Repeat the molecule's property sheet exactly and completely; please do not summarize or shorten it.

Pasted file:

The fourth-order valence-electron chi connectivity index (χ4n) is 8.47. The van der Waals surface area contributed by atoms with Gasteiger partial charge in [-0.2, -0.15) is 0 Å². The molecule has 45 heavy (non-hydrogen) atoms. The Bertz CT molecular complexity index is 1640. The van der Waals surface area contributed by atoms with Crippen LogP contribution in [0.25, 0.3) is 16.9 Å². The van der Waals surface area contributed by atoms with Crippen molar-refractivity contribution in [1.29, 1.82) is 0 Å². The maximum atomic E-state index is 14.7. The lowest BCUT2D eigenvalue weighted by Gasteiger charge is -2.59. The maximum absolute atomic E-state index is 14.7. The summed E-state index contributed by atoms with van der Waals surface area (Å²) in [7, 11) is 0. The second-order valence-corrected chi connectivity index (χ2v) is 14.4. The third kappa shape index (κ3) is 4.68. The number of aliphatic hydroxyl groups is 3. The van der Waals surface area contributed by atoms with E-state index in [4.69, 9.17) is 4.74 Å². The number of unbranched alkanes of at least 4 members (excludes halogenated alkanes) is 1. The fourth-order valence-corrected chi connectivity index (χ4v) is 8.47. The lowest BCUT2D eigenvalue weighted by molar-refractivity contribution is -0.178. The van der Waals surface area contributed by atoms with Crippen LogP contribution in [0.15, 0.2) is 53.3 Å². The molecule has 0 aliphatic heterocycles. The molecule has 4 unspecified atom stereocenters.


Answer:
The fourth-order valence-electron chi connectivity index (χ4n) is 8.47. The van der Waals surface area contributed by atoms with Gasteiger partial charge in [-0.2, -0.15) is 0 Å². The molecule has 45 heavy (non-hydrogen) atoms. The Bertz CT molecular complexity index is 1640. The van der Waals surface area contributed by atoms with Crippen LogP contribution in [0.25, 0.3) is 16.9 Å². The van der Waals surface area contributed by atoms with Crippen molar-refractivity contribution in [1.29, 1.82) is 0 Å². The maximum atomic E-state index is 14.7. The lowest BCUT2D eigenvalue weighted by Gasteiger charge is -2.59. The maximum absolute atomic E-state index is 14.7. The summed E-state index contributed by atoms with van der Waals surface area (Å²) in [7, 11) is 0. The second-order valence-corrected chi connectivity index (χ2v) is 14.4. The third kappa shape index (κ3) is 4.68. The number of aliphatic hydroxyl groups is 3. The van der Waals surface area contributed by atoms with E-state index in [4.69, 9.17) is 4.74 Å². The number of unbranched alkanes of at least 4 members (excludes halogenated alkanes) is 1. The fourth-order valence-corrected chi connectivity index (χ4v) is 8.47. The lowest BCUT2D eigenvalue weighted by molar-refractivity contribution is -0.178. The van der Waals surface area contributed by atoms with Crippen LogP contribution in [0.15, 0.2) is 53.3 Å². The molecule has 0 aliphatic heterocycles. The molecule has 4 unspecified atom stereocenters.